Sunday, March 26, 2006

Do Unto Others

It's Sunday morning, so it's time for some religious studies. And this is some study!

Citing this Pew Survey, Bill Maher discusses the hypocrisy of those religions (and their followers) who condone torture despite religious teachings to the contrary, with Reza Aslan, author of "No god but God," on Real Time: Do Unto Others.

In the Nation article accompanying the Pew survey, entitled "Americans, especially Catholics, approve of torture," it was observed that the public is not just apathetic about the use of torture, but that "a majority of Americans actually approve of the use of torture under some circumstances." Among the findings:

A survey by the Pew Research Center in October showed that 15 percent of Americans believe torture is “often” justified, and another 31 percent believe it is “sometimes” justified. Add to that another 17 percent who said it is “rarely” justified, and you have two out of three Americans justifying torture under certain circumstances. Only 32 percent said it is “never” justified, while another 5 percent didn’t know or refused to answer.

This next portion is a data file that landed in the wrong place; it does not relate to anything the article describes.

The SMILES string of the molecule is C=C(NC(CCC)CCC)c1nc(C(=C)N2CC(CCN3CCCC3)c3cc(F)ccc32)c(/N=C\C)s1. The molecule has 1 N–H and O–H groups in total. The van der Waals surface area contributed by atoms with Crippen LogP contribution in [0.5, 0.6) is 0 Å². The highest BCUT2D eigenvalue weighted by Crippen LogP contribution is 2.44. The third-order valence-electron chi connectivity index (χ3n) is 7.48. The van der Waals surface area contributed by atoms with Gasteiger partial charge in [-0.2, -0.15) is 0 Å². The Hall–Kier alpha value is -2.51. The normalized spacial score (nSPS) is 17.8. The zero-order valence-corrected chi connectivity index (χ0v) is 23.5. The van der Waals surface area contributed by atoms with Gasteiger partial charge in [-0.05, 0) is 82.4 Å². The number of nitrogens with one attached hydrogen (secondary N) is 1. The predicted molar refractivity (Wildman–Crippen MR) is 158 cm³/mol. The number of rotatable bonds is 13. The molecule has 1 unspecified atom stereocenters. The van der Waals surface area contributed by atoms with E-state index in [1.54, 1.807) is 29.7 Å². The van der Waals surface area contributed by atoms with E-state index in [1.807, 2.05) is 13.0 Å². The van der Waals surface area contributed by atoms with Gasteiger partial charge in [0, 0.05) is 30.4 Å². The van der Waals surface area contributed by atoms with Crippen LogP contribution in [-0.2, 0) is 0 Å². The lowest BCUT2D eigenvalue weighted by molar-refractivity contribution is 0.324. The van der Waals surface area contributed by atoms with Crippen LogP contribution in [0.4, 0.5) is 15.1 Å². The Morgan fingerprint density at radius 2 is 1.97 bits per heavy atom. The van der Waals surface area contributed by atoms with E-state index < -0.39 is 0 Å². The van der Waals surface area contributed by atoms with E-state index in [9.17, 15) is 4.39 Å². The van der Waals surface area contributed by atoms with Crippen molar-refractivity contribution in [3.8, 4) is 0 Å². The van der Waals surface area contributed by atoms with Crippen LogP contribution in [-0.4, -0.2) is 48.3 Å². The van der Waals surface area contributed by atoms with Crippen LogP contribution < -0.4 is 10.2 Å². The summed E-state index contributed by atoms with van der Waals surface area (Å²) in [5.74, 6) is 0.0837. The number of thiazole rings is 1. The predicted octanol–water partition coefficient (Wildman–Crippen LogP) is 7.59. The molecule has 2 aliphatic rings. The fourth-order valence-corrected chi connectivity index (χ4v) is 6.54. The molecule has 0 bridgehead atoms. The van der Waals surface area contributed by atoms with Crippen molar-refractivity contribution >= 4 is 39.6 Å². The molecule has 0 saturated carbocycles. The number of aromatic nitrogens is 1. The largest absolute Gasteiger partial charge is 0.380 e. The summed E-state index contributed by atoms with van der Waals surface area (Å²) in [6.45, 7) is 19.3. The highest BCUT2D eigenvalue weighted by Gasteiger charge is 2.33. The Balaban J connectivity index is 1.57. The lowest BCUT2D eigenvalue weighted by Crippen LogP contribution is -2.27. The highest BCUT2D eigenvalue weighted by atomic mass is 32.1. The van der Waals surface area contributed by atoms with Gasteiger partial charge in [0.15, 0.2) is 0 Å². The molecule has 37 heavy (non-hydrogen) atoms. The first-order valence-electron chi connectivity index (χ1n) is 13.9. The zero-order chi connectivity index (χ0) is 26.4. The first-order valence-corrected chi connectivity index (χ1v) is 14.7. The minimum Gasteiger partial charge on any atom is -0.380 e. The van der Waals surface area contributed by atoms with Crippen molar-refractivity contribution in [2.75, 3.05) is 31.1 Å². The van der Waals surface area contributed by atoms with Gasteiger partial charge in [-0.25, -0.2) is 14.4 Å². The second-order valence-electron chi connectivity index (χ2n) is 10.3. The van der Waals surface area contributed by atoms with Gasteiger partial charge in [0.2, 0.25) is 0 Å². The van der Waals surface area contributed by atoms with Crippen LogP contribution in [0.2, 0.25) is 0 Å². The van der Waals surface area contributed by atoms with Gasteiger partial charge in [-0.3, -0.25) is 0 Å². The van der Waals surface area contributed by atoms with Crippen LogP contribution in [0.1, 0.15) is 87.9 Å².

But the portion of Catholics who justify torture is even higher, according to the survey. Twenty-one percent of Catholics surveyed said it is “often” justified and 35 percent said it is “sometimes” justified. Another 16 percent said it is “rarely” justified, meaning that nearly three of four Catholics justify it under some circumstances. Four percent of Catholics “didn’t know” or refused to answer and only 26 percent said it is “never” justified, which is the official teaching of the church.

In contrast to these statistics, 31 percent of Protestants believe torture is never justified, while 41 percent of people identifying themselves as secular oppose torture under any circumstances. So those godless athetists don't believe in torture. No wonder they are so reviled.

The article also interviewed Catholic theologians who affirm that "the church is unequivocal in its denunciation of all torture." It would have been interesting to compare whether those same people are in the pro-life and in the homophobic camps of the Church. I wouldn't be surprised to find a corollary in these views. The irony, of course, is that the justification for the anti-gay and pro-life views are Church teachings -- the same source that is disregarded when the subject is torture.

Of course, if you're Catholic, you can understand why torture is viewed differently. Especially if you went to Catholic school. It was something the nuns excelled at.

If Jesus had been killed twenty years ago, Catholic school children would be wearing little electric chairs around their necks instead of crosses. -- Lenny Bruce

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